Scientists have turned up some grim new figures about the state of oceanic sharks: of 21 species of pelagic sharks and rays, 16 are in danger of extinction primarily due to overfishing. That's 76%.
The international study, organized by the International Union for Conservation of Nature (IUCN), is the first to determine the global threat status of these 21 species, and the results were published in Aquatic Conservation: Marine and Freshwater Ecosystems.
The biggest threat to these sharks comes from the fin soup market, though bycatch inadvertently catching sharks while targeting other fish is also a problem for some species.
The rise in China's wealth has been described in many ways an increased demand for automobiles, increased consumption of oil, increased standard of living. But it also means increased demand for an Asian delicacy, shark fin soup. At present, there are simply too many sharks being caught, their fins sliced from their bodies, their carcasses discarded and their fins cooked up in broth.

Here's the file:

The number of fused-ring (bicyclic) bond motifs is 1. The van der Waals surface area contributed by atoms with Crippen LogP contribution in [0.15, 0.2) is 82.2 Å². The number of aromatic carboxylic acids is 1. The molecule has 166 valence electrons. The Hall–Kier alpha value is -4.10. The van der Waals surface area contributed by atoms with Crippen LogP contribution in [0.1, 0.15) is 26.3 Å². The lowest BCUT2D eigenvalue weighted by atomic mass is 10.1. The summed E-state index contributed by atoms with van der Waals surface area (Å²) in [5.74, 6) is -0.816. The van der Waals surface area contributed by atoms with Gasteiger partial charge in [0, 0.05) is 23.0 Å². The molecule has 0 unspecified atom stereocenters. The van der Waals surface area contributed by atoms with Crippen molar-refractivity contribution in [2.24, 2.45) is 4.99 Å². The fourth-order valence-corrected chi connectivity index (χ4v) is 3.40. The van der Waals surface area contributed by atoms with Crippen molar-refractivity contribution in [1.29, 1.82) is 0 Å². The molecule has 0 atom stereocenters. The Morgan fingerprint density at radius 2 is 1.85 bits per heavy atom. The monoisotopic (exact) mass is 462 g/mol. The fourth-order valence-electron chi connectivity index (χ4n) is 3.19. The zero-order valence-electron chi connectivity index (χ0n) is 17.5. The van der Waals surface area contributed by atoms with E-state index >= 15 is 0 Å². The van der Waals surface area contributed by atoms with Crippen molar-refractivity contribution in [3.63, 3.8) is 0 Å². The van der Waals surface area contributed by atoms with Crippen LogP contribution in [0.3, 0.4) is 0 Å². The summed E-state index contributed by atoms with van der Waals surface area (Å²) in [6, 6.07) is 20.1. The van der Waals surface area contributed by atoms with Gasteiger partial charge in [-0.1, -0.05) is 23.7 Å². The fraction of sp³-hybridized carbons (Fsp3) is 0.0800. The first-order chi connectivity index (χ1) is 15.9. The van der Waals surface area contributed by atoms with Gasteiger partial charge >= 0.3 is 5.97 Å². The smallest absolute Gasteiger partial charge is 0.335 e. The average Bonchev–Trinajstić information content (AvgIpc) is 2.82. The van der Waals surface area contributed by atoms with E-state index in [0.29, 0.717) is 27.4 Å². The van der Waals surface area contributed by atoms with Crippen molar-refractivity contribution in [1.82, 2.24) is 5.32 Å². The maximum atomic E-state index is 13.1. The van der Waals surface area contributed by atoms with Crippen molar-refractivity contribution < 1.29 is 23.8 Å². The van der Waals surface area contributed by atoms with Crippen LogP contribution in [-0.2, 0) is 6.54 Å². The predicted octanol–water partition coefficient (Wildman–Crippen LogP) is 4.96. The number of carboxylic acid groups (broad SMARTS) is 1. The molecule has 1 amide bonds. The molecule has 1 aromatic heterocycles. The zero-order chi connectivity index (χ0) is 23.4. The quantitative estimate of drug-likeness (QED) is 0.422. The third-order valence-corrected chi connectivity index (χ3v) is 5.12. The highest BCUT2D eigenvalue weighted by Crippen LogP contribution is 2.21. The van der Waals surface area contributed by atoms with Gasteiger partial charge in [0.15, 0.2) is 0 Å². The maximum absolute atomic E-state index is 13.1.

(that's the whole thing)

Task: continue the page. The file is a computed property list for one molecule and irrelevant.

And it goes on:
The current rate of biodiversity loss is ten to a hundred times greater than historic extinction rates, and as humans make increasing use of ocean resources it is possible that many more aquatic species, particularly sharks, are coming under threat, said Nicholas Dulvy from the Centre for Environment, Fishers and Aquaculture Science at Lowestoft Laboratory in Lowestoft, U.K. This does not have to be an inevitability. With sufficient public support and resulting political will, we can turn the tide."
The group made recommendations to governments to better manage fisheries to protect sharks. Individuals can focus on finding other forms of soup to enjoy.
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